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Good and Evil
May 12, 2017
Relevance: Chapter 5, Restored by Grace

What's wrong with the knowledge of good and evil?

Chapter two of the book of Genesis tells us that God the Creator placed the first human couple he created in the huge Garden of Eden, which had all kinds of trees that were beautiful and that produced delicious fruit. In the garden was also the tree of the knowledge of good and evil. He warned them, "You are free to eat from any tree in the garden; but you must not eat from the tree of the knowledge of good and evil, for when you eat from it you will certainly die" (Genesis 2:16-17).

By giving a tree a particular name with a prohibition, God effectively gave the couple a choice. Their free will, which is the core nature of their being, then became a real ability they could exercise.

A verse in the Bible talks about innocent little ones as "children who do not yet know good from bad" (Deuteronomy 1:39). But moral discernment was surely not what God forbade. The knowledge referred to something else.

"God's benevolent creation intention, as expressed in the norms he ordains, is what defines good. Evil is any deviation from his purpose. His will is the moral code for the entire creation because he's the Creator and owner of everything. So God knows good and evil because he prescribes the rules." (RG, 112)

The first couple were perfect humans, the smartest of us all. They knew their choice, decided to reject their limitations, and desired God's knowledge of good and evil. They "tore themselves away from God and from their place in the creation order, and carved out their own realm of separate existence where they could be like God with the power to dictate the rules as they please. They became the center of their own world." (RG, 113-4)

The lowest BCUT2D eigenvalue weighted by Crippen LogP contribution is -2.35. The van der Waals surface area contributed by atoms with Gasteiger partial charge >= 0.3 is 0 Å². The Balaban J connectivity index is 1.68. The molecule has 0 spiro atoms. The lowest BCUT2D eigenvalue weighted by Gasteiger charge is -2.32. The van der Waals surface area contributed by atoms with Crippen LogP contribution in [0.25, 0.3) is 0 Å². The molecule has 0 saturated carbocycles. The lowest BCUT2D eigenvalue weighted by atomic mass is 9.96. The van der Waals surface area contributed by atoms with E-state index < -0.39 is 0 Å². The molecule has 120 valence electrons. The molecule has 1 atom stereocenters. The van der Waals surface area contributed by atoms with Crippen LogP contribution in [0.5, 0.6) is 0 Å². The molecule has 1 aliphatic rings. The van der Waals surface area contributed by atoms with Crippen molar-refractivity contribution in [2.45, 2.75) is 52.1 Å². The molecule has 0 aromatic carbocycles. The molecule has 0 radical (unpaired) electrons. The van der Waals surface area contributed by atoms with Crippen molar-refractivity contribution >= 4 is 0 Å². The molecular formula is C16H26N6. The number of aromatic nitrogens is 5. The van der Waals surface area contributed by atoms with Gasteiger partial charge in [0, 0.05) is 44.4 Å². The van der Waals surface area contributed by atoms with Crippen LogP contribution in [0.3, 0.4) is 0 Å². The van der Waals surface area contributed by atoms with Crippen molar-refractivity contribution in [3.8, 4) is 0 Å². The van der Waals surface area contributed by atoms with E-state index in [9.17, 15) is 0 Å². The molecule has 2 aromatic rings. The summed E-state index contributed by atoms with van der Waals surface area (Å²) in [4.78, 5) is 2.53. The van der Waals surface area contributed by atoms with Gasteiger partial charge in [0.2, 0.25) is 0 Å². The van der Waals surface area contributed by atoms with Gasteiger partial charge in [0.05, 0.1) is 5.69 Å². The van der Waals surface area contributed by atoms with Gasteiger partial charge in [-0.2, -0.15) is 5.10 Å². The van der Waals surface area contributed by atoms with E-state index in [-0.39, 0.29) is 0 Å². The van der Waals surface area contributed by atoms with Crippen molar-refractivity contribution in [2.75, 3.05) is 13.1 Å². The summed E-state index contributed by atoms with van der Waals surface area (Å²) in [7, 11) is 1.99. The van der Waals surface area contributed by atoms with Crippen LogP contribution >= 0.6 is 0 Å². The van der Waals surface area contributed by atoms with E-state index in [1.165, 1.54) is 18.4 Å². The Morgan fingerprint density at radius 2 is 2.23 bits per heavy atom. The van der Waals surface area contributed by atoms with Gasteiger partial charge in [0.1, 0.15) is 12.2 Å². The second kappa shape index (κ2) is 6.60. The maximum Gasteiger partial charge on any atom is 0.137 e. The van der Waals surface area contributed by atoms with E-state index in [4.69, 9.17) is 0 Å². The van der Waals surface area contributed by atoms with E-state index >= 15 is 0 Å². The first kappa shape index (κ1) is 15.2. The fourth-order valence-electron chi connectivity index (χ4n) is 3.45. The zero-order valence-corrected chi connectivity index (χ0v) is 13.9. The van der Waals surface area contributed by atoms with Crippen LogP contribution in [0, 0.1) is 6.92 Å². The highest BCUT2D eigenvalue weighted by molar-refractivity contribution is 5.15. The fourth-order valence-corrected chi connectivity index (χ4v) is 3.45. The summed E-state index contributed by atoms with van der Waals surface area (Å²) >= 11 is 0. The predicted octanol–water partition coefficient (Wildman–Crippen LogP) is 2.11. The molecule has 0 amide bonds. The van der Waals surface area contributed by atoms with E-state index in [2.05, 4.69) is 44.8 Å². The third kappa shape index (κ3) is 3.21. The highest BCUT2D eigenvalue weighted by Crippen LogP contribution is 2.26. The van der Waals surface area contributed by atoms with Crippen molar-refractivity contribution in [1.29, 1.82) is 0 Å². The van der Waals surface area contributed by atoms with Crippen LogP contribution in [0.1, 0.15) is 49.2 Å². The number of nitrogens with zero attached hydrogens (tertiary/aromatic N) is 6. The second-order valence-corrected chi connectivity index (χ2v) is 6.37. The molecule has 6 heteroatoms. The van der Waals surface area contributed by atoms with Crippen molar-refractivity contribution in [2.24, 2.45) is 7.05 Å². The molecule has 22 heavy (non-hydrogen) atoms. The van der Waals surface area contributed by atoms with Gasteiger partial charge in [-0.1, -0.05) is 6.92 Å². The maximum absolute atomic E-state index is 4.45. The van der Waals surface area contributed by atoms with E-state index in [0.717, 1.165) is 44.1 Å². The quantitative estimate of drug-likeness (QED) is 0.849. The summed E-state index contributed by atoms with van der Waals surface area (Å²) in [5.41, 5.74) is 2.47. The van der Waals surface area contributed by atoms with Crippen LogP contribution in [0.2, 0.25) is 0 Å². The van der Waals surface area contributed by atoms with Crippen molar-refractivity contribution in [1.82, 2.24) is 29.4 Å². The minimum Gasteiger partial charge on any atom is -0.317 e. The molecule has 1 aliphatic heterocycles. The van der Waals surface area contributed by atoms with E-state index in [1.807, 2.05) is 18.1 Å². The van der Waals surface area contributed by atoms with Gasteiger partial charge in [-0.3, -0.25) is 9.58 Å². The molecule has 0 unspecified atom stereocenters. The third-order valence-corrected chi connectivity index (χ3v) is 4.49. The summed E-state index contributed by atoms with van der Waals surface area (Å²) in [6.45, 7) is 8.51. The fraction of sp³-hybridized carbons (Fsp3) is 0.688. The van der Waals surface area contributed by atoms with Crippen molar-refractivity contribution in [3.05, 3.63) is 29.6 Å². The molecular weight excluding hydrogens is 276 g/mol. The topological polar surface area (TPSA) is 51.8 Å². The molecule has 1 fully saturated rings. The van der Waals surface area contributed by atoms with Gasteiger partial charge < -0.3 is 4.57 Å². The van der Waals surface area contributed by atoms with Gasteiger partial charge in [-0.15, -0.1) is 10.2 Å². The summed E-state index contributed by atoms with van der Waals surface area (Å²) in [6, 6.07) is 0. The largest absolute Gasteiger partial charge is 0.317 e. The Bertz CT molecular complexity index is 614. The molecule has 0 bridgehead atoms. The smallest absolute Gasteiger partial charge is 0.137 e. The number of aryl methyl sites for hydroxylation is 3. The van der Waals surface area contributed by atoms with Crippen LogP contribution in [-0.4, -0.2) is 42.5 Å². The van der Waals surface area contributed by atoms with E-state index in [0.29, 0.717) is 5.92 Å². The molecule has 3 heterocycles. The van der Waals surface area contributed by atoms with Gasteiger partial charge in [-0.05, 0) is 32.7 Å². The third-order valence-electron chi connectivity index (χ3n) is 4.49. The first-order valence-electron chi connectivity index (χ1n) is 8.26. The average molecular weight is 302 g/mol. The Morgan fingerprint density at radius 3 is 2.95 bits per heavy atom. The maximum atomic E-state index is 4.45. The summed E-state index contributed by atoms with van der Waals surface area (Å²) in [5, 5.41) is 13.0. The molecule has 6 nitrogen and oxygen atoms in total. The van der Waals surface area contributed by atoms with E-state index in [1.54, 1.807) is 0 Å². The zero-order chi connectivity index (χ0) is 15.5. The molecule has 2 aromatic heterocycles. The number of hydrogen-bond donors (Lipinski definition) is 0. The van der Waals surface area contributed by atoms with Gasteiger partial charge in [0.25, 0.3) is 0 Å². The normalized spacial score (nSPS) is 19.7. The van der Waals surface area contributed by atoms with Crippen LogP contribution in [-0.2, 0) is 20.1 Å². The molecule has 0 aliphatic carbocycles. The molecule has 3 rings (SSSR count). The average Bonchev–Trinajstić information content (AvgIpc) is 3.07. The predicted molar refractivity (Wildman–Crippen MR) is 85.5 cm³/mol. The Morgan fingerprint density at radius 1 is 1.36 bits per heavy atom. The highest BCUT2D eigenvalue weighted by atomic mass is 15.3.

The death God warned them of was the inevitable consequence of separation from him, rather than a punishment. It's like a warning of being burnt if one touches a fire with a bare hand. Our benevolent Maker "has no need to be satisfied and yet provides everything we need. He alone knows our best interests and has infinite resources for our eternal benefits. We're not equal. Unplugging ourselves from him is really as bad as death." (RG, 114)

The immediate consequence was that the first couple were two separate beings trying at the same time to be the center of this realm. Strife was inevitable. Their relationship of love, communion, and equality turned into a relationship of servitude and domination, with one trying to rule the other. This strife is seen today in all human relationships.

"We're in an age in which everyone is exposed to a constant flood of external intentions to direct our will, from outright coercion to subconscious suggestion. Our will may be under strong influences, but we still possess the power to exercise it ... It's something that God chooses to respect, and he therefore holds us responsible for our decisions." (RG, vii)


From Darkness to Light
170504, Ch.1, What is Heaven?
170512, Ch.5, Good and Evil
170519, Ch.5, Image of God
170526, Ch.6, All Have Sinned
170602, Ch.6, Isaiah Prophecies
170609, Ch.6, Lamb of God
170616, Ch.6, Decision Prayer

New Life in Christ
170623, Ch.7, Fruit of the Spirit
170630, Ch.7, Time with God
170707, Ch.7, Life Together
170714, Ch.7, Messiah's Return
170728, Ch.7, Audacious Faith
171006, Ch.7, Mark of the Christian
171027, Ch.7, Christian Identities

Growing in Christ
171110, Know the Bible
171210, Christ is Central
180302, Satan Exposed

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